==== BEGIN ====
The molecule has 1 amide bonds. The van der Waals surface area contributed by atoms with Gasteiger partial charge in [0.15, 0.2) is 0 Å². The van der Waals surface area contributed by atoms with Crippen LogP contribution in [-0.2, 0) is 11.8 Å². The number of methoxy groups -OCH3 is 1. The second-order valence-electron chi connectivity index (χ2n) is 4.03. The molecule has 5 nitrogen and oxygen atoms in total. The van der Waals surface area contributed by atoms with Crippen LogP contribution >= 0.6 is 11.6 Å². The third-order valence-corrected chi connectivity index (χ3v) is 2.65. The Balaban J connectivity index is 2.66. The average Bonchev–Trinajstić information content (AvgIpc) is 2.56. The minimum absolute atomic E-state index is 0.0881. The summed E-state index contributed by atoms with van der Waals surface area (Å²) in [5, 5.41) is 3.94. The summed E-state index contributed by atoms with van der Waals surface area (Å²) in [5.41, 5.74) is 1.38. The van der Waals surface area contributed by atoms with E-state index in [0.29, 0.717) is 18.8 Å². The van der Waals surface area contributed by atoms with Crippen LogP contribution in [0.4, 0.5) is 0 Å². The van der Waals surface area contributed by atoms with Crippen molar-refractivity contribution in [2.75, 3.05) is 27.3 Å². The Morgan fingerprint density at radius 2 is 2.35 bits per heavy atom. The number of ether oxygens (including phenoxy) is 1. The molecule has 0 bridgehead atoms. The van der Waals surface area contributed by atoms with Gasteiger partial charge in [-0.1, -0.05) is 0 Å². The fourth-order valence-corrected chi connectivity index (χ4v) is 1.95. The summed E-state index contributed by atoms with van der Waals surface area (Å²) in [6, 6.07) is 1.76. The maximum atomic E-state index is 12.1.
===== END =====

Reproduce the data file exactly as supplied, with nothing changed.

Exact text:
The molecule has 1 amide bonds. The van der Waals surface area contributed by atoms with Gasteiger partial charge in [0.15, 0.2) is 0 Å². The van der Waals surface area contributed by atoms with Crippen LogP contribution in [-0.2, 0) is 11.8 Å². The number of methoxy groups -OCH3 is 1. The second-order valence-electron chi connectivity index (χ2n) is 4.03. The molecule has 5 nitrogen and oxygen atoms in total. The van der Waals surface area contributed by atoms with Crippen LogP contribution >= 0.6 is 11.6 Å². The third-order valence-corrected chi connectivity index (χ3v) is 2.65. The Balaban J connectivity index is 2.66. The average Bonchev–Trinajstić information content (AvgIpc) is 2.56. The minimum absolute atomic E-state index is 0.0881. The summed E-state index contributed by atoms with van der Waals surface area (Å²) in [5, 5.41) is 3.94. The summed E-state index contributed by atoms with van der Waals surface area (Å²) in [5.41, 5.74) is 1.38. The van der Waals surface area contributed by atoms with E-state index in [0.29, 0.717) is 18.8 Å². The van der Waals surface area contributed by atoms with Crippen LogP contribution in [0.4, 0.5) is 0 Å². The van der Waals surface area contributed by atoms with Crippen molar-refractivity contribution in [2.75, 3.05) is 27.3 Å². The Morgan fingerprint density at radius 2 is 2.35 bits per heavy atom. The number of ether oxygens (including phenoxy) is 1. The molecule has 0 bridgehead atoms. The van der Waals surface area contributed by atoms with Gasteiger partial charge in [-0.1, -0.05) is 0 Å². The fourth-order valence-corrected chi connectivity index (χ4v) is 1.95. The summed E-state index contributed by atoms with van der Waals surface area (Å²) in [6, 6.07) is 1.76. The maximum atomic E-state index is 12.1.